High court to hear VLT question
AUSTINTOWN – Ohio’s high court Wednesday said it will determine whether opponents of slots-like video lottery terminals have the standing to sue, but officials with the new Hollywood Slots at Mahoning Valley Racecourse are confident their plans will not be affected.
The Ohio Supreme Court accepted the request of an anti-gambling group – Ohio Roundtable – that’s challenging Gov. John Kasich’s decision to allow VLTs. The 10th Circuit Court of Appeals unanimously upheld a lower court’s ruling in March, saying Ohio Roundtable lacked legal standing in the case and couldn’t proceed.
Bob Tenenbaum, spokesman for Penn National Gaming, which is installing the Austintown racino, said he is not expecting the Ohio Supreme Court to rule against the VLTs.
Roundtable Vice President Rob Walgate said the group will be glad to have its day in court. A decision in the JobsOhio case isn’t likely until the fall, so the timing of the VLT decision is unclear.
“The thought of citizens or private individuals not having standing to sue their government, that’s an important decision,” he said. “If it’s not discussed, it could have a huge impact for the future of the state of Ohio.”
Legal standing, which gives parties the ability to move to the core arguments of their lawsuits, has also been denied by a lower court to opponents challenging the constitutionality of JobsOhio, a nonprofit entity Kasich created as his administration’s economic development engine.
In January, justices agreed to take up the standing in the JobsOhio case as well, a lawsuit brought by the liberal policy group ProgressOhio and two Democratic state lawmakers. The conservative 1851 Center for Constitutional Law has also joined the protest.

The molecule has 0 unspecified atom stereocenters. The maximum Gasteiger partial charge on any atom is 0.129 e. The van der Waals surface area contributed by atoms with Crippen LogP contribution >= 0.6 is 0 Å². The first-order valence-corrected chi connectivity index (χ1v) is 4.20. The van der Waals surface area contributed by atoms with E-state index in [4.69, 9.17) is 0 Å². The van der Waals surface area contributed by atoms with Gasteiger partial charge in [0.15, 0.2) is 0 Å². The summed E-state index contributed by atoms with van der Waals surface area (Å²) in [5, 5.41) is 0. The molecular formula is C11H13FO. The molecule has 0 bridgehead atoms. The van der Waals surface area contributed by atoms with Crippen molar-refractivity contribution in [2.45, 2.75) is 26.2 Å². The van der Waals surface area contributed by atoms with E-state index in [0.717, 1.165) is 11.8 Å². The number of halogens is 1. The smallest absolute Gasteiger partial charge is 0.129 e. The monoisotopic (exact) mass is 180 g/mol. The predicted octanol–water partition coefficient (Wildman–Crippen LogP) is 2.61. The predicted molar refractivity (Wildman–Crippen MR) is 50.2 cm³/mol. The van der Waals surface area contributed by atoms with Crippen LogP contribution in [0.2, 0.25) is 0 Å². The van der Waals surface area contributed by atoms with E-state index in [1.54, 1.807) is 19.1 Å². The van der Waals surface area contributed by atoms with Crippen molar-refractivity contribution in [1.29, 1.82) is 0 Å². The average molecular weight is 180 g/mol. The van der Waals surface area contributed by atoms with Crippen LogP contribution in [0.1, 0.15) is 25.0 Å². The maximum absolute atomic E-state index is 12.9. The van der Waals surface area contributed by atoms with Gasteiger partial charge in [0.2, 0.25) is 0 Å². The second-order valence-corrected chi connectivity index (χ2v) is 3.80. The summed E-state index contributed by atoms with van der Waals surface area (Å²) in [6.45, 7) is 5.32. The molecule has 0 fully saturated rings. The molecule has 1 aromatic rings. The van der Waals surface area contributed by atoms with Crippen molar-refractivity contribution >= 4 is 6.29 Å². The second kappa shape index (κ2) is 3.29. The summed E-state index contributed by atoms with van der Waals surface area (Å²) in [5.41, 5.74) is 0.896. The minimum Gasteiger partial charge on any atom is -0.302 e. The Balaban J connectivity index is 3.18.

JobsOhio opponents argue Ohio’s Constitution does not allow the state to hand over taxpayer money – in the form of proceeds from Ohio’s liquor business – to a private entity. The Roundtable’s suit contends Kasich improperly expanded the Ohio Lottery by allowing VLTs without putting the question to voters. Attorneys for the state say the governor was within his rights.
According to Tenenbaum, this latest news along with recent debating over the number of spectator seats at the racino and which local community will supply its water have not taken the plan off course.
“It’s a large and complicated process,” Tenenbaum said. “The question of the seating at the racetrack has been resolved and the water situation will work out.”
Additional fees or surcharges on Youngstown municipal water service left track operators exploring other options for water, including running water lines from the city of Niles. McDonald has also offered to provide water service for the complex.
Still, despite these issues, track operators say the racino is sticking with its plan to open in mid-2014 on the 190 acres near the intersection of Interstate 80 and state Route 46 in Austintown. Groundbreaking was held in May for Hollywood at Mahoning Valley Race Course.
The Associated Press contributed to this report.